"Yes there by-God is!" I'm doing it again, but I can't stop. The colder he gets, the hotter my temper burns, and the more control he uses, the less I use. It's always this way between us. "In the past few weeks you've had all your Vulcan emotional and psychic barriers demolished time and again—first by that Psi virus, then the spores, and then by my count four God damned mind-melds—three of them just yesterday! You think I don't know what that does to you, you green-blooded, pointy-eared Vulcan? You're acting unstable and irrational and you're not in control of your emotions—if you were you wouldn't be standing there vibrating like a banjo string 'cause you're so angry with me."
"You are in error, doctor," he says through clenched teeth. "I suggest you leave it alone!"
He raises his voice, practically yells those last words, then stumbles back in shock. I don't even react, just let the sounds and feelings hang in the air. He braces himself against the wall. I wait. He stands straight again, smoothes out his blue tunic, then clasps his hands behind his back again, trying to pretend he didn't just freak out on me.
"I am in control of my emotions, doctor."
"I'm not arguing anymore, Spock. You need to enter a healing trance—by my estimate about a three-day long one—" I'm slightly gratified to see that eyebrow go up "—and then you need a couple of days to meditate and get your head straightened out."
"I have duties," Spock says. "The captain—"
"Ah, yes," I say softly. "Glad you brought up our boy Jim. Let's be honest now, Spock. You and I both know that Jim's the one person in the world you'd do anything for. That's admirable and understandable, and I'm sure you know he'd go to the wall for you, as well." He starts to speak, but I hold up my hand. "Shut the hell up for a minute. He sees your mind-meld ability as one more tool in his arsenal, like your scientific knowledge or your freakish ability to calculate odds down to the thousandths place. He doesn't know what it costs you."
"I am aware of that."
"And since you've never seen fit to let him in on that, I assume you don't want him to know."
"It is of no concern."
"Bull hockey. It's of plenty of concern to me, your friendly country doctor."
"I have taken an oath to place all my skills and abilities at the service of my captain and this ship."
"And Jim's taken an oath to protect the ship and crew. If he knew what mind-melds did to you, he'd never ask you to do another one."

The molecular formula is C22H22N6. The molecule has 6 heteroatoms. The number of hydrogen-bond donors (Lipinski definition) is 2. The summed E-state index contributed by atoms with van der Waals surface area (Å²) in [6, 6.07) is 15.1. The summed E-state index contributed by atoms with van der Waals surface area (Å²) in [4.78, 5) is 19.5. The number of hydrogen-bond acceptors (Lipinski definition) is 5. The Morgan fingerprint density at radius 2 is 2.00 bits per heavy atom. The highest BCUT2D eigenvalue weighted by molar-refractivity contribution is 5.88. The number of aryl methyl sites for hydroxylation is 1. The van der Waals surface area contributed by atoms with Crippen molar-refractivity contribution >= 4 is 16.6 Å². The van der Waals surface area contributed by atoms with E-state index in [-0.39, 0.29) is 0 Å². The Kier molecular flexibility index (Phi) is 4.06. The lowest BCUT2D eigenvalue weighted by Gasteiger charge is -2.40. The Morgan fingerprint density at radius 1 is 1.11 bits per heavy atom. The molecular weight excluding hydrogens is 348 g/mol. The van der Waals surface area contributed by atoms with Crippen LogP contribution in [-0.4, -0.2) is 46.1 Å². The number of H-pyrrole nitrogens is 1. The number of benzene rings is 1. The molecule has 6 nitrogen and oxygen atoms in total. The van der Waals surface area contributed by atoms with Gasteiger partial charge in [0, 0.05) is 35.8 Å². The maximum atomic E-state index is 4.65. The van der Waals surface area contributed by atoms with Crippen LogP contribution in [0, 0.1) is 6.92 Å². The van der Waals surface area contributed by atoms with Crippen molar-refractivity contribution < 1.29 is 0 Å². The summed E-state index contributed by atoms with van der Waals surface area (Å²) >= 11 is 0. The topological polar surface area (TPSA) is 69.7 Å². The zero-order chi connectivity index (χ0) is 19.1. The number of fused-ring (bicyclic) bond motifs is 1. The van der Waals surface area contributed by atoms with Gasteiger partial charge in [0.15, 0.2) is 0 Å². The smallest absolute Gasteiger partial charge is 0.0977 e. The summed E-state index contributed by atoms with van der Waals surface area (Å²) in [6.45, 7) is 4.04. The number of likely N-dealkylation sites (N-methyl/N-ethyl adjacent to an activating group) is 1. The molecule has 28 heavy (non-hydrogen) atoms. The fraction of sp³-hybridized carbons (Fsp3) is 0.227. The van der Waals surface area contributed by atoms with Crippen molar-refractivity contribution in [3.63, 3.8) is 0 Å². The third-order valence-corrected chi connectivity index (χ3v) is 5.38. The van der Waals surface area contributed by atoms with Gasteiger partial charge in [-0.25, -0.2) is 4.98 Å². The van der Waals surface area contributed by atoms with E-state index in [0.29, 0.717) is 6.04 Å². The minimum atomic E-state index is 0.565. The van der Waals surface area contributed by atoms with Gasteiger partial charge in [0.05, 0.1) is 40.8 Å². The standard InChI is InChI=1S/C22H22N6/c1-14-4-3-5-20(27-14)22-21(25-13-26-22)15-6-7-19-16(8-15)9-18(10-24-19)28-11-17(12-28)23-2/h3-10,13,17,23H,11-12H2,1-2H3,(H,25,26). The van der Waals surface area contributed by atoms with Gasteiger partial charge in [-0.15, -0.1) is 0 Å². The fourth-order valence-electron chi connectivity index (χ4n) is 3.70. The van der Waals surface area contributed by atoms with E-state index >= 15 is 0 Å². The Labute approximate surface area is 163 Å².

"I am aware of that." This time his rigid shoulders relax, even slump, if Spock can be said to indulge in something so human. "And he did not ask me to meld with the Horta. I offered."
"Of course you did." I smack my palm against my forehead. "Three times. Spock, if you quote me I'll damn you for a liar, but you're the most unselfish, loyal, honorable officer I've ever met. But you can't go slicing yourself open every time you think the captain might find it useful."
"Never mind." I wave my hand at him. "Here's the bottom line. You take the five days and I'll keep my mouth shut. You force my hand, and I'll get Jim to issue the order, and I'll tell him whatever I have to to make it happen. If you want your mad Vulcan skills to be available to him in some future crisis, you'll play it my way."
He pauses, takes a deep breath, and nods curtly. "Understood."
It galls him, but what can he do? I feel like a heel, using his loyalty against him that way, but it got the job done. And I won't pretend I don't feel a little bit of satisfaction in the victory.
"Good. I'll come by and wake you up in three days."
"I'm sure it will give you great pleasure, doctor."
He's back in control, but I can still hear the bitterness beneath his voice. And he's right, of course, the idea of smacking Spock upside the head has definite appeal.
"Get out of here, Spock. I'll make sure Jim knows he won't see you for a few days."
"Very well." He turns stiffly and leaves the office.
I sit down and exhale—I didn't realize how tense I'd been. I pour another glass of—what was I drinking? Andorian brandy. Three mind melds in one day, and he thinks he can just traipse on back to the science station. I won't break my promise—exactly—but I'm going to find some way to let the captain know that he has to ease off when it comes to making Spock do that sort of thing. He'd want to know.
I click the intercom button. "McCoy to bridge. Get me the captain."
"Your shift ended half an hour ago, Jim. I need you to report to sickbay at once."
"What for? Bones, I really don't need—"
"Quit arguing and get down here, or I'm sending Spock up to persuade you!"
It's a total bluff, obviously, but I learned that skill from the best. And I'm holding all the cards.
"Is that where Spock went? All right, Bones, on my way."